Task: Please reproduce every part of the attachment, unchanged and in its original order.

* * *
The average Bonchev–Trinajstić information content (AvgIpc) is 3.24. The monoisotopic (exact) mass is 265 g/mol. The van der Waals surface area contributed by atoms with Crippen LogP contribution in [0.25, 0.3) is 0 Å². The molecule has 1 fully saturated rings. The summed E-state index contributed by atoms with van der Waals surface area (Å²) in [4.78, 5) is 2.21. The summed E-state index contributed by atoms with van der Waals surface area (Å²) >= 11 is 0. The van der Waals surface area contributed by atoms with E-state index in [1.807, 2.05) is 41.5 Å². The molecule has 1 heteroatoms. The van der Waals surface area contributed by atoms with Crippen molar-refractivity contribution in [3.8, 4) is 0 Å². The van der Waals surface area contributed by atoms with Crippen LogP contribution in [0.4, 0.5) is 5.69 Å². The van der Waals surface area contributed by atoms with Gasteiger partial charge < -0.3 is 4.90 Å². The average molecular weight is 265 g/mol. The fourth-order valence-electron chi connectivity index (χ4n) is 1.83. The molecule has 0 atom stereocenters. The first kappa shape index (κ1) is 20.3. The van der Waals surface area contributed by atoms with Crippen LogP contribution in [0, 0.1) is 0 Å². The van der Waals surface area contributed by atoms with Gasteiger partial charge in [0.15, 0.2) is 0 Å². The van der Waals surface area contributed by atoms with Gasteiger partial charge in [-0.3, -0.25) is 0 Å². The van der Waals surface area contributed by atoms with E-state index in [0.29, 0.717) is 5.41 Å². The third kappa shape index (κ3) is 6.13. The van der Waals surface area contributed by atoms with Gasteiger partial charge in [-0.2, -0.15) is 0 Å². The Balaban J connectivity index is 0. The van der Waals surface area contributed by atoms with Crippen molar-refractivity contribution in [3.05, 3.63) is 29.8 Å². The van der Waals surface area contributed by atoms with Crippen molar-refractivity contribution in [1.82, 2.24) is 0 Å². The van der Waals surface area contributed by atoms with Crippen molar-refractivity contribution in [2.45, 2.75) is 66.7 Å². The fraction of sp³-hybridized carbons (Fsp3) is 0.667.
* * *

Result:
The average Bonchev–Trinajstić information content (AvgIpc) is 3.24. The monoisotopic (exact) mass is 265 g/mol. The van der Waals surface area contributed by atoms with Crippen LogP contribution in [0.25, 0.3) is 0 Å². The molecule has 1 fully saturated rings. The summed E-state index contributed by atoms with van der Waals surface area (Å²) in [4.78, 5) is 2.21. The summed E-state index contributed by atoms with van der Waals surface area (Å²) >= 11 is 0. The van der Waals surface area contributed by atoms with E-state index in [1.807, 2.05) is 41.5 Å². The molecule has 1 heteroatoms. The van der Waals surface area contributed by atoms with Crippen molar-refractivity contribution in [3.8, 4) is 0 Å². The van der Waals surface area contributed by atoms with Crippen LogP contribution in [0.4, 0.5) is 5.69 Å². The van der Waals surface area contributed by atoms with Gasteiger partial charge < -0.3 is 4.90 Å². The average molecular weight is 265 g/mol. The fourth-order valence-electron chi connectivity index (χ4n) is 1.83. The molecule has 0 atom stereocenters. The first kappa shape index (κ1) is 20.3. The van der Waals surface area contributed by atoms with Crippen LogP contribution in [0, 0.1) is 0 Å². The van der Waals surface area contributed by atoms with Gasteiger partial charge in [0.15, 0.2) is 0 Å². The van der Waals surface area contributed by atoms with Gasteiger partial charge in [-0.3, -0.25) is 0 Å². The van der Waals surface area contributed by atoms with E-state index in [0.29, 0.717) is 5.41 Å². The third kappa shape index (κ3) is 6.13. The van der Waals surface area contributed by atoms with Gasteiger partial charge in [-0.2, -0.15) is 0 Å². The Balaban J connectivity index is 0. The van der Waals surface area contributed by atoms with Crippen molar-refractivity contribution in [3.05, 3.63) is 29.8 Å². The van der Waals surface area contributed by atoms with Crippen molar-refractivity contribution in [1.82, 2.24) is 0 Å². The van der Waals surface area contributed by atoms with Crippen molar-refractivity contribution in [2.45, 2.75) is 66.7 Å². The fraction of sp³-hybridized carbons (Fsp3) is 0.667.